Clearwire Aims To End Wholesale Price Fight With Sprint, Keep Expanding

Clearwire hasn't had an easy go of it. But then again, breaking into the wireless industry never sounded like an easy thing to do, so that's probably no surprise either. The company has been burning through cash at an alarming rate in order to build out their 4G WiMAX network, and that buildout rate has become critically important now that Verizon Wireless has turned on their LTE network. Clearwire had around a year to call the 4G world their own, but now, AT&T has HSPA+ rollouts, T-Mobile USA does as well, and Verizon has LTE. Competition is suddenly upon them, and there have even been questions about Clearwire's future.

For awhile, the company was selling service both internally and via wholesale partners like Sprint. But in recent months, they decided to scale back their retail strategy. For one, it's expensive to run a retail shop, and that money could go to building out a network instead. Secondly, it works against Sprint in a way, as people who may consider them for service could otherwise walk into a Clear store and bypass Sprint altogether. That fact has led to somewhat of a riff between the two companies, who are obviously very reliant on one another. The vast majority of Clear's subscribers are there only because of Sprint, and each of Sprint's 4G phones are only able to transmit data over 4G networks thanks to Clearwire.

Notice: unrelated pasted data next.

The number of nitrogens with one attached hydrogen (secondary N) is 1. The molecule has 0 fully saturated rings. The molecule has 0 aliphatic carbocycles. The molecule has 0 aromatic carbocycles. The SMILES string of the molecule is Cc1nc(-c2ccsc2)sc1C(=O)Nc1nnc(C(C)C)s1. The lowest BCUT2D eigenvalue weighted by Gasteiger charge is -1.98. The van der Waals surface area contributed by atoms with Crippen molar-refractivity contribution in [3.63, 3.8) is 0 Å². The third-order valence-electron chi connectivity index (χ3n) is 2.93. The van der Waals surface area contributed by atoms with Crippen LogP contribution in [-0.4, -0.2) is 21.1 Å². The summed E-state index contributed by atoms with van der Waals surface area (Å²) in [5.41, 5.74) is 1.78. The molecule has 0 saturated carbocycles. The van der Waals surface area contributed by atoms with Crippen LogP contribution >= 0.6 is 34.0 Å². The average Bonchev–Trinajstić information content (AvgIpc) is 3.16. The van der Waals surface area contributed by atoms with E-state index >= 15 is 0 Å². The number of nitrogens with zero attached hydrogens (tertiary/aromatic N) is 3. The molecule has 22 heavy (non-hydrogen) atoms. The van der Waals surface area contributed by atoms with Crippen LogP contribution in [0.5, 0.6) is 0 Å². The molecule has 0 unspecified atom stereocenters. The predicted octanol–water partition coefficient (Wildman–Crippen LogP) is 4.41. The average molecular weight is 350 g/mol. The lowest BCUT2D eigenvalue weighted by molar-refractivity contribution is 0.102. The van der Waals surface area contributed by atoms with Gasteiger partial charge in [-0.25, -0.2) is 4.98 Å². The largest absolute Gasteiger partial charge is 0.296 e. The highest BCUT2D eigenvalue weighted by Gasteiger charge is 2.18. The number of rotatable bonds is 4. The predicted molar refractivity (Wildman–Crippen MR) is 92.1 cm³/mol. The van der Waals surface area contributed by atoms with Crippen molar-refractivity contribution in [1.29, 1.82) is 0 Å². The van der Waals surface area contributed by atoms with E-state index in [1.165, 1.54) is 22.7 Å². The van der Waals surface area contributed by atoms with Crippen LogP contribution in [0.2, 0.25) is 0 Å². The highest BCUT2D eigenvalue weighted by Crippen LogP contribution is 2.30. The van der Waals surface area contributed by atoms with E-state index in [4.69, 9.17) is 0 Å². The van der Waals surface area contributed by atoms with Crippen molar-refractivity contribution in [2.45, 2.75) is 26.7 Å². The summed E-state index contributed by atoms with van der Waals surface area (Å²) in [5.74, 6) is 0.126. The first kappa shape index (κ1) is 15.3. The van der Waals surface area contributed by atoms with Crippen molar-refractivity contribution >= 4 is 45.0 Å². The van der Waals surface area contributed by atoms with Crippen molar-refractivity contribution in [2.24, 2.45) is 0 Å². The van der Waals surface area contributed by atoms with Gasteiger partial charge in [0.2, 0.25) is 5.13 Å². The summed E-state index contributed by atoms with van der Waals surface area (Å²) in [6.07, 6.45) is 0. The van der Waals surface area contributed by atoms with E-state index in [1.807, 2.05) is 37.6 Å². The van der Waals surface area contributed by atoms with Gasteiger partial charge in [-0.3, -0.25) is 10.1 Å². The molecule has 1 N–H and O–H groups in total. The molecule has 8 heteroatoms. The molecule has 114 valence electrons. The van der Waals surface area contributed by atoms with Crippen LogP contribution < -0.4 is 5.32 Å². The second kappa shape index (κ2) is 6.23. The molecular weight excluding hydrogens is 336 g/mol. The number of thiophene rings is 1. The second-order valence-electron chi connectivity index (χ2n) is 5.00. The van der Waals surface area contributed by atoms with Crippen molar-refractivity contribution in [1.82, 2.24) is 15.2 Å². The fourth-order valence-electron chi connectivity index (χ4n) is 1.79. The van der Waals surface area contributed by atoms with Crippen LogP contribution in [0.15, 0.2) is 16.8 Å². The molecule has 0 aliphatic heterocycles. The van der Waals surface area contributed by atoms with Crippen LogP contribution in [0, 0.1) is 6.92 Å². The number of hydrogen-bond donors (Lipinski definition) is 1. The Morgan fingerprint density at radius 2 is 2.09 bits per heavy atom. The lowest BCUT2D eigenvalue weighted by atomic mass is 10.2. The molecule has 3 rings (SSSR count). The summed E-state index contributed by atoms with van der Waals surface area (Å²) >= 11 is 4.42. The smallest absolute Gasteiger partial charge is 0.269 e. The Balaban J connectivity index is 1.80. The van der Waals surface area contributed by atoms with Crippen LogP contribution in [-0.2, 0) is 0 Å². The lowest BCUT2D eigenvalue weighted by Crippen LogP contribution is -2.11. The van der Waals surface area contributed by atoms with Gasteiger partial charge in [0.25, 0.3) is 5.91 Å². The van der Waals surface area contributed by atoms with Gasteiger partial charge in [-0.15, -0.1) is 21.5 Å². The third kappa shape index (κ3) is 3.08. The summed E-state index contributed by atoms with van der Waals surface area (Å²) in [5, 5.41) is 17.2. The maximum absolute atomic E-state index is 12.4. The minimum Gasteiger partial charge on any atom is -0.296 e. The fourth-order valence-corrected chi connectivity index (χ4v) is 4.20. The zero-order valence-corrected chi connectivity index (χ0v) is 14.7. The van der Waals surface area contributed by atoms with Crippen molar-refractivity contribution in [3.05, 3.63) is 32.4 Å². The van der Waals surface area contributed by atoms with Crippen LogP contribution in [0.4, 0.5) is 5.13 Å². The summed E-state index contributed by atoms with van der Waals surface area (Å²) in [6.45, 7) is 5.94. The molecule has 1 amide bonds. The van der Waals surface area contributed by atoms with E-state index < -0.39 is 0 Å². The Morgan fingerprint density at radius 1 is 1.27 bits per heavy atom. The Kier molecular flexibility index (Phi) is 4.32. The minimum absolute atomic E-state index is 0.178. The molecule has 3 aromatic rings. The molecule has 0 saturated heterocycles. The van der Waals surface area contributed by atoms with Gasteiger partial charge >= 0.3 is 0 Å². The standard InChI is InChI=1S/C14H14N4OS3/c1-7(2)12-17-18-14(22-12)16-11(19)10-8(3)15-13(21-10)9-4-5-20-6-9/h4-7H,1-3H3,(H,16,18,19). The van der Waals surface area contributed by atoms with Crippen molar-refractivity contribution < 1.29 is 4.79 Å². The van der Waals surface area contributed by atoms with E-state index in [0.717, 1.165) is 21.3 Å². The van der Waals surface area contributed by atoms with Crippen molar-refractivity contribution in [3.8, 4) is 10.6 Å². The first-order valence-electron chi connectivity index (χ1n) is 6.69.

There has also been a row between them over the rates Clearwire charges Sprint. Just to be clear, Sprint is Clearwire's largest customer and investor, and it's growing evident that papa is no fan of being charged a boatload to use and sell service. A new Reuters report has stated that Clearwire's top priority in the coming quarter is to end the wholesale price fight, enabling their business to move forward and to boost revenue "substantially," which is needed to keep up with the Jones families around them. Clearwire's currenly seeking new financing from a number of avenues, including a spectrum sale or an equity investment. There's also talk that T-Mobile USA would be interested in buying up that spectrum, but no specifics were given on a recent conference call.

Whatever happens, we definitely hope that Sprint and Clearwire put their differences aside and get on with business. WiMAX has a tough road ahead with both AT&T and Verizon committing to LTE, and while Sprint's consumer base is finally on the rise again, all of that could change in an instant if the 4G buildout hits a standstill.